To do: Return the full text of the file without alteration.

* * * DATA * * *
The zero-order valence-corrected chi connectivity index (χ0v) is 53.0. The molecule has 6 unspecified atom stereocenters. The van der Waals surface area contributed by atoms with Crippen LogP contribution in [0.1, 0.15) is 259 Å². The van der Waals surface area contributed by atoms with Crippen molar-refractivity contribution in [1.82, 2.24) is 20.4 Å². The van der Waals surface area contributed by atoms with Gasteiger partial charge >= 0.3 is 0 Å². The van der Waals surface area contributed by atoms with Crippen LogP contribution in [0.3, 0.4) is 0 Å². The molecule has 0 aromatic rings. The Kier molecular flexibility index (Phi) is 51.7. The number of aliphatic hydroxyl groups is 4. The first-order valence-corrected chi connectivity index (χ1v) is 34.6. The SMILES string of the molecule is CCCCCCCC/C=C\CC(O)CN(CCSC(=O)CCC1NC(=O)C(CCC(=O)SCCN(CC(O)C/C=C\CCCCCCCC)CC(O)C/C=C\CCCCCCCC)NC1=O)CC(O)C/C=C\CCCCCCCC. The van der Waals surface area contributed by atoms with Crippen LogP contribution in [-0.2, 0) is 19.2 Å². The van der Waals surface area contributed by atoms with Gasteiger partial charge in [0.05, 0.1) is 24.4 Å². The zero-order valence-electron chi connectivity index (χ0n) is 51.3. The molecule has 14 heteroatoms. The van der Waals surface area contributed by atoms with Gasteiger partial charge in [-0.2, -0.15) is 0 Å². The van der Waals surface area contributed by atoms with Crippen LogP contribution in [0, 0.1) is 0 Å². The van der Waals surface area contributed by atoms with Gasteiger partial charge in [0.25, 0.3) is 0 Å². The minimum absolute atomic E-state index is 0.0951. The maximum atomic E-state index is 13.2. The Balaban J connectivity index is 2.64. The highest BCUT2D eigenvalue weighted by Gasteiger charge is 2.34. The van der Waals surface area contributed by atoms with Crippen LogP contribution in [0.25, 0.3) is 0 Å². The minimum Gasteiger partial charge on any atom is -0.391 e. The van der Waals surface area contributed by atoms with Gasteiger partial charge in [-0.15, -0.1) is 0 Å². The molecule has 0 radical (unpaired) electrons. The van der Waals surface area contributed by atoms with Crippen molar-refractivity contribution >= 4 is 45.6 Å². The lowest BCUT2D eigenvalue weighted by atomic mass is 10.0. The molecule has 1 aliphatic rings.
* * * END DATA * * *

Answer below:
The zero-order valence-corrected chi connectivity index (χ0v) is 53.0. The molecule has 6 unspecified atom stereocenters. The van der Waals surface area contributed by atoms with Crippen LogP contribution in [0.1, 0.15) is 259 Å². The van der Waals surface area contributed by atoms with Crippen molar-refractivity contribution in [1.82, 2.24) is 20.4 Å². The van der Waals surface area contributed by atoms with Gasteiger partial charge >= 0.3 is 0 Å². The van der Waals surface area contributed by atoms with Crippen LogP contribution in [0.3, 0.4) is 0 Å². The molecule has 0 aromatic rings. The Kier molecular flexibility index (Phi) is 51.7. The number of aliphatic hydroxyl groups is 4. The first-order valence-corrected chi connectivity index (χ1v) is 34.6. The SMILES string of the molecule is CCCCCCCC/C=C\CC(O)CN(CCSC(=O)CCC1NC(=O)C(CCC(=O)SCCN(CC(O)C/C=C\CCCCCCCC)CC(O)C/C=C\CCCCCCCC)NC1=O)CC(O)C/C=C\CCCCCCCC. The van der Waals surface area contributed by atoms with Crippen LogP contribution in [-0.2, 0) is 19.2 Å². The van der Waals surface area contributed by atoms with Gasteiger partial charge in [0.05, 0.1) is 24.4 Å². The zero-order valence-electron chi connectivity index (χ0n) is 51.3. The molecule has 14 heteroatoms. The van der Waals surface area contributed by atoms with Gasteiger partial charge in [-0.2, -0.15) is 0 Å². The van der Waals surface area contributed by atoms with Crippen LogP contribution in [0, 0.1) is 0 Å². The van der Waals surface area contributed by atoms with Gasteiger partial charge in [0.25, 0.3) is 0 Å². The minimum absolute atomic E-state index is 0.0951. The maximum atomic E-state index is 13.2. The Balaban J connectivity index is 2.64. The highest BCUT2D eigenvalue weighted by Gasteiger charge is 2.34. The van der Waals surface area contributed by atoms with Crippen LogP contribution in [0.25, 0.3) is 0 Å². The minimum Gasteiger partial charge on any atom is -0.391 e. The van der Waals surface area contributed by atoms with Gasteiger partial charge in [-0.15, -0.1) is 0 Å². The molecule has 0 radical (unpaired) electrons. The van der Waals surface area contributed by atoms with Crippen molar-refractivity contribution >= 4 is 45.6 Å². The lowest BCUT2D eigenvalue weighted by atomic mass is 10.0. The molecule has 1 aliphatic rings.